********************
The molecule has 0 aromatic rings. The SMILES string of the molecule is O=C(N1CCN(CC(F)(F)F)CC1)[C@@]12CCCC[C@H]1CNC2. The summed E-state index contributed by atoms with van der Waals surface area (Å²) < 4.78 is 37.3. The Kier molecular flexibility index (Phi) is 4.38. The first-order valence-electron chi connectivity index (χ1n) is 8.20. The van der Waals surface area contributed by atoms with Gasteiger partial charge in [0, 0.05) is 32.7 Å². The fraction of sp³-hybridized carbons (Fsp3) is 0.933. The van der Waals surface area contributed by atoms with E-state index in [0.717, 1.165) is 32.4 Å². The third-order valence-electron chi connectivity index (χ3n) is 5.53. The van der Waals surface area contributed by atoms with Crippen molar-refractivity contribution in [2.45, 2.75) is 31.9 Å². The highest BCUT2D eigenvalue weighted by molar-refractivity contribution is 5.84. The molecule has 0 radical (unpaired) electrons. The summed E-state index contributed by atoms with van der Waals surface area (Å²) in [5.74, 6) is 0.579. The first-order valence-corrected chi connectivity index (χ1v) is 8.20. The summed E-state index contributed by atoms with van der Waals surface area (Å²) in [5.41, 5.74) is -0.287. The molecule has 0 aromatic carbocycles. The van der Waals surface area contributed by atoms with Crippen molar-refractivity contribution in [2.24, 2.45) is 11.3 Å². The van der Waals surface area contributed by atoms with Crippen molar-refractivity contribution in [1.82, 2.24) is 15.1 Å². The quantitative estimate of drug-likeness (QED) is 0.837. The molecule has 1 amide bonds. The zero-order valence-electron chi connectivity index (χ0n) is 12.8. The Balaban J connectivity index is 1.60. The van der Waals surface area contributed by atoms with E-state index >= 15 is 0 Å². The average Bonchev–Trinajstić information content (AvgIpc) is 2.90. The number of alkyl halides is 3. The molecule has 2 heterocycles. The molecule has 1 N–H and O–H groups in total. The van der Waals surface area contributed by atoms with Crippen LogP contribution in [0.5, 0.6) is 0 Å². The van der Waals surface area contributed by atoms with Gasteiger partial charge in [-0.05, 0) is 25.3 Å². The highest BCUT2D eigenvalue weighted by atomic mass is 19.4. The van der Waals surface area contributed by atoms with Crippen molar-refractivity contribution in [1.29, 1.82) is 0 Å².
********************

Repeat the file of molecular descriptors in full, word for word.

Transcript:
The molecule has 0 aromatic rings. The SMILES string of the molecule is O=C(N1CCN(CC(F)(F)F)CC1)[C@@]12CCCC[C@H]1CNC2. The summed E-state index contributed by atoms with van der Waals surface area (Å²) < 4.78 is 37.3. The Kier molecular flexibility index (Phi) is 4.38. The first-order valence-electron chi connectivity index (χ1n) is 8.20. The van der Waals surface area contributed by atoms with Gasteiger partial charge in [0, 0.05) is 32.7 Å². The fraction of sp³-hybridized carbons (Fsp3) is 0.933. The van der Waals surface area contributed by atoms with E-state index in [0.717, 1.165) is 32.4 Å². The third-order valence-electron chi connectivity index (χ3n) is 5.53. The van der Waals surface area contributed by atoms with Crippen molar-refractivity contribution in [2.45, 2.75) is 31.9 Å². The highest BCUT2D eigenvalue weighted by molar-refractivity contribution is 5.84. The molecule has 0 radical (unpaired) electrons. The summed E-state index contributed by atoms with van der Waals surface area (Å²) in [5.74, 6) is 0.579. The first-order valence-corrected chi connectivity index (χ1v) is 8.20. The summed E-state index contributed by atoms with van der Waals surface area (Å²) in [5.41, 5.74) is -0.287. The molecule has 0 aromatic carbocycles. The van der Waals surface area contributed by atoms with Crippen molar-refractivity contribution in [2.24, 2.45) is 11.3 Å². The van der Waals surface area contributed by atoms with Crippen molar-refractivity contribution in [1.82, 2.24) is 15.1 Å². The quantitative estimate of drug-likeness (QED) is 0.837. The molecule has 1 amide bonds. The zero-order valence-electron chi connectivity index (χ0n) is 12.8. The Balaban J connectivity index is 1.60. The van der Waals surface area contributed by atoms with E-state index >= 15 is 0 Å². The average Bonchev–Trinajstić information content (AvgIpc) is 2.90. The number of alkyl halides is 3. The molecule has 2 heterocycles. The molecule has 1 N–H and O–H groups in total. The van der Waals surface area contributed by atoms with Crippen LogP contribution in [0.5, 0.6) is 0 Å². The van der Waals surface area contributed by atoms with Gasteiger partial charge in [-0.05, 0) is 25.3 Å². The highest BCUT2D eigenvalue weighted by atomic mass is 19.4. The van der Waals surface area contributed by atoms with Crippen molar-refractivity contribution in [1.29, 1.82) is 0 Å².